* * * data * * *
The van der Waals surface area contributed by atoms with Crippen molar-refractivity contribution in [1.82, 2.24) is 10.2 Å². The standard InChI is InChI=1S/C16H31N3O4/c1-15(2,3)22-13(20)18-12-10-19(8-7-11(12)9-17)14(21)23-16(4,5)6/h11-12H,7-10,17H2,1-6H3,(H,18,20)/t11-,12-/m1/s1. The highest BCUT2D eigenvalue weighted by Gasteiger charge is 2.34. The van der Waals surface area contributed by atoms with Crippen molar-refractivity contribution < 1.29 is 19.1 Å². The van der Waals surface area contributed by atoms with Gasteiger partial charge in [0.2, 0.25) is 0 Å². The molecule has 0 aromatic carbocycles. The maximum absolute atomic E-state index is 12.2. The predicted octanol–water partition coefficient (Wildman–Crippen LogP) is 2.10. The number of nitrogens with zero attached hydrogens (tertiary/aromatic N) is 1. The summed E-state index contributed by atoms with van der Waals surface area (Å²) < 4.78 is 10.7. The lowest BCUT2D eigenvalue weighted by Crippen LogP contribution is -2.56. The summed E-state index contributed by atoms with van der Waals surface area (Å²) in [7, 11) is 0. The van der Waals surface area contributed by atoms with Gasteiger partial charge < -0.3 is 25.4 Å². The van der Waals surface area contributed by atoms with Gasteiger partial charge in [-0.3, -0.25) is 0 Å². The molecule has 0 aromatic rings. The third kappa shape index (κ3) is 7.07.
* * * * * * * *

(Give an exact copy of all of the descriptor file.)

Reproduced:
The van der Waals surface area contributed by atoms with Crippen molar-refractivity contribution in [1.82, 2.24) is 10.2 Å². The standard InChI is InChI=1S/C16H31N3O4/c1-15(2,3)22-13(20)18-12-10-19(8-7-11(12)9-17)14(21)23-16(4,5)6/h11-12H,7-10,17H2,1-6H3,(H,18,20)/t11-,12-/m1/s1. The highest BCUT2D eigenvalue weighted by Gasteiger charge is 2.34. The van der Waals surface area contributed by atoms with Crippen molar-refractivity contribution < 1.29 is 19.1 Å². The van der Waals surface area contributed by atoms with Gasteiger partial charge in [0.2, 0.25) is 0 Å². The molecule has 0 aromatic carbocycles. The maximum absolute atomic E-state index is 12.2. The predicted octanol–water partition coefficient (Wildman–Crippen LogP) is 2.10. The number of nitrogens with zero attached hydrogens (tertiary/aromatic N) is 1. The summed E-state index contributed by atoms with van der Waals surface area (Å²) < 4.78 is 10.7. The lowest BCUT2D eigenvalue weighted by Crippen LogP contribution is -2.56. The summed E-state index contributed by atoms with van der Waals surface area (Å²) in [7, 11) is 0. The van der Waals surface area contributed by atoms with Gasteiger partial charge < -0.3 is 25.4 Å². The van der Waals surface area contributed by atoms with Gasteiger partial charge in [-0.3, -0.25) is 0 Å². The molecule has 0 aromatic rings. The third kappa shape index (κ3) is 7.07.